If there’s one form of symbol-based communication that we’ve been using since the earliest humans learned how to carve or paint on rocks, it’s the pictogram.

Simple drawings were one of the first way of communication and evolved with the development of tools, materials, humanity as well as abstract thinking and associative abilities. The shapes, images of animals, people and nature dated back for thousands of years that served people as records of their experiences, were in fact very simple. Mainly because the abstract thinking was not so complex and so sophisticated at that time, compared to today’s ideas. The thinking process of an early man was much simpler, people were not able to generate a complex idea. Therefore, the paintings in the caves consisted of very simple shapes. This essence, thanks to simplification, not only shaped the origin of pictograms, but also started the history of iconography.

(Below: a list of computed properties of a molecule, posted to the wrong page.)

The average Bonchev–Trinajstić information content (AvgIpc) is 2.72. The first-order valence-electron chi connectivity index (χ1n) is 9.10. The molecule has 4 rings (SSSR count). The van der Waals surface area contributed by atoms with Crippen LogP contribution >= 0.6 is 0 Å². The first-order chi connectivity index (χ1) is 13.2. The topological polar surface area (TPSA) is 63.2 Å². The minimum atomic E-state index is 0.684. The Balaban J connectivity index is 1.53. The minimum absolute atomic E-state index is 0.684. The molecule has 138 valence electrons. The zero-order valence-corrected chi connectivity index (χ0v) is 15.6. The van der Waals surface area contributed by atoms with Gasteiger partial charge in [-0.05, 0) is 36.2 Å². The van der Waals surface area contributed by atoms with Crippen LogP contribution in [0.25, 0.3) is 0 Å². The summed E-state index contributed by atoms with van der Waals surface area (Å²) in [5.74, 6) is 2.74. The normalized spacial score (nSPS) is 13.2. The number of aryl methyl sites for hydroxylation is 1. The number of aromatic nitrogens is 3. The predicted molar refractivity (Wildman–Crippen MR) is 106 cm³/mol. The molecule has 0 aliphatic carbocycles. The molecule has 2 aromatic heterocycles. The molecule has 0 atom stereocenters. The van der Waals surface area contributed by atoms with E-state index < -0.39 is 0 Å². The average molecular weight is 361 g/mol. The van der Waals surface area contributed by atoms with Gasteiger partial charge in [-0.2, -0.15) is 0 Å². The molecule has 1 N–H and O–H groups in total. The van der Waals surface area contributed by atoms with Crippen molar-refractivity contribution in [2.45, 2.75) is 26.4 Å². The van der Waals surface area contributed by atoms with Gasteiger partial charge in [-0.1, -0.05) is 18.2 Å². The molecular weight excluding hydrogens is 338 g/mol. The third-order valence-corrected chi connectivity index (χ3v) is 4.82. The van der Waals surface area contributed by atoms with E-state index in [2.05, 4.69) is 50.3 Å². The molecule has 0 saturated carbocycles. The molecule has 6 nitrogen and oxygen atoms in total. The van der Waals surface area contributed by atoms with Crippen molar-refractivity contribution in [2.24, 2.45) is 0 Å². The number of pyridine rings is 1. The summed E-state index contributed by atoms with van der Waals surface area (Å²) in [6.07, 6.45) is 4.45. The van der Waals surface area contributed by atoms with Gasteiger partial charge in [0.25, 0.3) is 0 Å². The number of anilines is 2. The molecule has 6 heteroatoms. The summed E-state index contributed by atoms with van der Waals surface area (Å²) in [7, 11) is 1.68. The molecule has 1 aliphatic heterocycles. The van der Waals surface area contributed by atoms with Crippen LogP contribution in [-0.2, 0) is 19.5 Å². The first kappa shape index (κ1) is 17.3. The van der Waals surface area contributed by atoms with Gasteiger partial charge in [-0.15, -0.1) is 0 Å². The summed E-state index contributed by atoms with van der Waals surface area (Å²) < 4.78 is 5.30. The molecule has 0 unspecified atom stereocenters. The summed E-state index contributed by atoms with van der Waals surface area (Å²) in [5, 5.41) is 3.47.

Cuneiform and the beginning of ideograms. And why it was groundbreaking.

Studies show that primitive people switched to cuneiform in the Sumerian ages around 3200 BC, whereas they used their fingers and also various tools to illustrate and describe not only objects but also messages. With civilization, community that had developed significantly, people started to think in a more complex way and more advanced ideas started to emerge.

The first known examples of thought records date back to as early as the 4th millennium BC. These are characters that were carved in clay and made up mostly of straight lines. Heavily stylized drawings are either a representation of complete objects or their characteristic parts. The characters that are presented in a direct way are mixed with geometric shapes that have more abstract meaning. In this way people started to represent their more advanced ideas and complex concepts.